The Robot Fish That’s Helping to Unlock the Secrets of the Deep
It may look like a fish and swim like a fish but it’s pretty far from a fish.
Meet, SoFi, the robotic fish, which glides through the water with movements designed to mimic real fish.
SoFi has been developed by researchers at MIT and is the first robotic fish able to swim in the ocean with its variable currents and pressures.
It’s controlled by a diver using a small pad and can withstand depths of about 60 feet.
“For us, this fish is magical,” Daniela Rus, director of the Computer Science and Artificial Intelligence Laboratory at MIT, told the LA Times.
“We imagine someday it might help us uncover more mysteries from the amazing underwater world that we know so little about,” she said.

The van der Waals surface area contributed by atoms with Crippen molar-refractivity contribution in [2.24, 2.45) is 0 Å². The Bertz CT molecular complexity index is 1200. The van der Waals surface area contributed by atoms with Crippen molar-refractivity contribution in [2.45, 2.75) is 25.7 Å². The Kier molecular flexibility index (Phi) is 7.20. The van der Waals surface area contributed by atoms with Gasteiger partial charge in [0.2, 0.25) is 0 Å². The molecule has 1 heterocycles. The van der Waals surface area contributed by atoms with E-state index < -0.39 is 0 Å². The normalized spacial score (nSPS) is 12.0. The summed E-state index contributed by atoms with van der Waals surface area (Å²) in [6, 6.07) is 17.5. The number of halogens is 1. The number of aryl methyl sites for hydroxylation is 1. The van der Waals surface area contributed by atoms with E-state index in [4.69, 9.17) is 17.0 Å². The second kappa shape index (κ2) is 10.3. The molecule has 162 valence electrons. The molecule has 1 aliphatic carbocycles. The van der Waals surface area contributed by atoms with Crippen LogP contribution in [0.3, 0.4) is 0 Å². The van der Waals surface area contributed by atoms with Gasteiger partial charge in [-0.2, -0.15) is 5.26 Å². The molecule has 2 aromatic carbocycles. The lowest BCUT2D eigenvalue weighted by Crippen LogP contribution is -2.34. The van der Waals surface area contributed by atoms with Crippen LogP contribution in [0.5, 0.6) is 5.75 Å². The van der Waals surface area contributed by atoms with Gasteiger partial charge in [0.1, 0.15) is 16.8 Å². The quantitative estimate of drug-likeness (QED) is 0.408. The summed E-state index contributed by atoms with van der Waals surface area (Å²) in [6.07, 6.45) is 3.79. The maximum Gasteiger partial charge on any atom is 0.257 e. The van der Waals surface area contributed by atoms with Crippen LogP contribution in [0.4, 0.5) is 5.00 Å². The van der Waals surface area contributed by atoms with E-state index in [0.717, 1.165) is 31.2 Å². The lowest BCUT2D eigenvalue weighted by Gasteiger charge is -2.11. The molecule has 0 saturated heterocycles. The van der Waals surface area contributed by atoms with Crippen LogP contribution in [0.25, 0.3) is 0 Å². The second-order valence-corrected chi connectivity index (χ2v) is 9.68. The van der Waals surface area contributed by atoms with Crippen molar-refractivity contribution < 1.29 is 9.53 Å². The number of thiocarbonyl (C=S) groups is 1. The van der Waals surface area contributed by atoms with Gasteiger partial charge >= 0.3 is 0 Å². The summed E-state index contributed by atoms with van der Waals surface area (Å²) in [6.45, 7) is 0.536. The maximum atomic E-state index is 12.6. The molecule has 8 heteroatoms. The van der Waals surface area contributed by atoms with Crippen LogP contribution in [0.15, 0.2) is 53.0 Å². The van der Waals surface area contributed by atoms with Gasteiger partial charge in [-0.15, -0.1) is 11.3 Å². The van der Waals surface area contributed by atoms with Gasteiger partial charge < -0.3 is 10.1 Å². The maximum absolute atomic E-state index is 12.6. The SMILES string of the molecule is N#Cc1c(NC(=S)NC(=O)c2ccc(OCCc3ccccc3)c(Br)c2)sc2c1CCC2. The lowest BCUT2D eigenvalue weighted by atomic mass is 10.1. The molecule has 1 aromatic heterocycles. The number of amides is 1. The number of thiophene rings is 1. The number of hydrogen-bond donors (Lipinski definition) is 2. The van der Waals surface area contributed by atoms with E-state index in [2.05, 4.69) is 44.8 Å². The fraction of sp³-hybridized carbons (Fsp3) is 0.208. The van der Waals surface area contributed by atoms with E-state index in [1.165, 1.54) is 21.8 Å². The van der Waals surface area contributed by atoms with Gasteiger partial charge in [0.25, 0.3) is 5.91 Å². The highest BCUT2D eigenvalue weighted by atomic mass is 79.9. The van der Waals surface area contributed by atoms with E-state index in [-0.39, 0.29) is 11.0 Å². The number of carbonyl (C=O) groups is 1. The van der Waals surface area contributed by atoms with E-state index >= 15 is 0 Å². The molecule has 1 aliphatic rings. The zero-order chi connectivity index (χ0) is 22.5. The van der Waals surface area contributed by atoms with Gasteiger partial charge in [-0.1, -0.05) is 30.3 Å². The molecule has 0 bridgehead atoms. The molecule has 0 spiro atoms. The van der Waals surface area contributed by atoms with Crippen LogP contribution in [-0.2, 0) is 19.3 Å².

SoFi has adjustable buoyancy enabling it to swim at variable depths, and uses ultrasonic signals that allow the diver to control it from about 50 feet away.
Researchers hope that the robotic fish will help them to study marine animals without disturbing them.
“With this robot, I hope we can begin to peek into the secret lives of underwater creatures,” Rus told the LA Times.